The Telecom Regulatory Authority of India (Trai) has rejected the demand for lowering the reserve prices of spectrum to be auctioned later this year by the Department of Telecommunication’s (DoT). It said that no one can guarantee that all airwaves put on sale will be sold.
The telecom regulator in fact put the onus of success of the auctions on DoT, saying that the government’s own marketing efforts will have a bearing on the sale’s success. The regulator was responding to DoT’s reference which sought a relook at reserve prices of spectrum in upcoming auctions, and making available all airwaves for sale to maximise government revenue, besides relooking at the entire spectrum sale architecture.
“The authority reiterates the spectrum valuation and reserve prices as contained in its recommendations dated 1st August 2018,” the regulator said in its response to the DoT Monday, adding that it had considered all developments necessary before making its recommendations back in August 2018.
On the DoT’s view that Trai’s recommendations should be reconsidered to ensure all spectrum is sold, the regulator said, “The Government’s own marketing efforts will also have an impact on participation in auction. Therefore, no guarantee can be given about sale of all the spectrum put to auction, as it depends on various factors”.
Trai further said that pan-India auction of a spectrum block isn’t possible and refused to relook at the entire architecture of auctioning spectrum, saying that it will need a separate reference from DoT for the exercise, as it felt that issues around type of auction, eligibility conditions for participation on auction, payment terms, consultation with finance ministry or RBI and validity of spectrum, were “already settled.”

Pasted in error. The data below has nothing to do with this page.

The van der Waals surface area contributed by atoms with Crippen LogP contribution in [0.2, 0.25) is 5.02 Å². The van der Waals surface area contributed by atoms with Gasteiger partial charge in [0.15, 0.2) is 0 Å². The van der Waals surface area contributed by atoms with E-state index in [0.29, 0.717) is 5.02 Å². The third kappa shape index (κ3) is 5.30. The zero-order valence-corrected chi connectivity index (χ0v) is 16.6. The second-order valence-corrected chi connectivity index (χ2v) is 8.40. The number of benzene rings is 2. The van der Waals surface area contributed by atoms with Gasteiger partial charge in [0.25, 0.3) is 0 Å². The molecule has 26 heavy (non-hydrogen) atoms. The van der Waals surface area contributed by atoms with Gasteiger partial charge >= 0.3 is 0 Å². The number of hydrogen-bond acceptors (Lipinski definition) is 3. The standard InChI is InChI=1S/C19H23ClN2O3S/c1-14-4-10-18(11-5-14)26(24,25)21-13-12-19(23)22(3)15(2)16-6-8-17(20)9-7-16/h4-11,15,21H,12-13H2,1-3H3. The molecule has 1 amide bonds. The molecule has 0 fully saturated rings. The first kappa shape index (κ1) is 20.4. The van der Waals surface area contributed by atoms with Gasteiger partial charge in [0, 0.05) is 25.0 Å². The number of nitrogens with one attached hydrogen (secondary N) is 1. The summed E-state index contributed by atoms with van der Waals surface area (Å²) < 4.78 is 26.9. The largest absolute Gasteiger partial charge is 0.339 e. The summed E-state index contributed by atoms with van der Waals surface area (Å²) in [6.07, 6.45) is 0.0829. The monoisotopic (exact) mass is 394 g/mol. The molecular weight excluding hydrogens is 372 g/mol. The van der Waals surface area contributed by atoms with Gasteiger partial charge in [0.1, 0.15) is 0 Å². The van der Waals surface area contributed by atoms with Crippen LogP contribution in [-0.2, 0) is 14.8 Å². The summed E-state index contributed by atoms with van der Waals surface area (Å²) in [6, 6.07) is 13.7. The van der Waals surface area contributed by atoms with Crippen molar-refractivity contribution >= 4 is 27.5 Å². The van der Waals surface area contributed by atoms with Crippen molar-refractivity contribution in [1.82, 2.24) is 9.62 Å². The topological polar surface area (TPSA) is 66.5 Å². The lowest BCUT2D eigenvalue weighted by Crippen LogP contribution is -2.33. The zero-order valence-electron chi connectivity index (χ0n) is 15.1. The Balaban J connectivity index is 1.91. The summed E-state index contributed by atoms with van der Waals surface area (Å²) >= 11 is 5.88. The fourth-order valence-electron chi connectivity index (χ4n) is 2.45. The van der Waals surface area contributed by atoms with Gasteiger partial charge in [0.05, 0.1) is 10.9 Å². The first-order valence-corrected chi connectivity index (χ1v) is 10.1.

Disappointed with the Trai’s response, India’s mobile phone companies said that the regulator should have taken into account the industry’s financial stress and results of global auctions. Talking to ET, Rajan Mathews, director general of Cellular Operators Association of India (COAI), added, “The DCC (Digital Communications Commission) and the inter-ministerial cabinet group have the option of reviewing and reducing the reserved prices like they did before.”
COAI represents India’s private telcos Vodafone Idea, Bharti Airtel and Reliance Jio.
“If the government wants operators to focus on socially enhancing application then there is a commensurate need to price spectrum accordingly,” Mathews said.
The regulator, however, agreed with DoT on two counts. One, that the lock-in period for trading spectrum in 5Gband be reduced to two years from five years, so as to encourage larger participation of prospective bidders and to facilitate early deployment of 5G in India. Second, that existing carriers can bid for a minimum of 0.2 Mhz, instead of 0.6 Mhz, in the 900 MHz and 1800 MHz bands.
But Trai rejected DoT’s views that spectrum cap in 5G bands – 3300 to 3600 Mhz – should be lower than 100 Mhz, on the grounds that the limit was made to keep a single bidder from bidding for the entire spectrum, and thus leading to monopolisation. It further added that the limit still complied with the 35%, the overall cap taking into account all spectrum put to auction thus far.
DoT, in its reference back to Trai for the second time, had wanted the cap to be 33% of available spectrum, which is 275 Mhz after removing 25 Mhz in case ISROs demand to reserve that spectrum for their use was granted.
Trai has however reiterated that ISRO should not be given the 25 MHz on pan-India basis as it would lead to underutilization of this spectrum. In case DoT does decide in favour, then the block size in 5G band be lowered to 5 Mhz instead of 20 Mhz, to ensure proper utilisation. It however recommended that the 25 MHz can be given for captive industrial use, for which a separate reference will have to be made by DoT to the regulator.
The regulator’s responses will have to be taken up by the Digital Communications Commission (DCC), for taking a final call. The government wants to hold spectrum auctions before the end of this year.
In its reference, the DoT had asked the regulator to review the entire architecture of auctions, and asked Trai to look at reserve prices, participation, possibility of greater competition, Digital India and meeting policy objectives. Further, DoT asked the Trai to keep in mind realities of intense consolidation which has led to freeing up of more airwaves, spectrum harmonisation and sough prices of all airwaves coming up for renewal in 2021.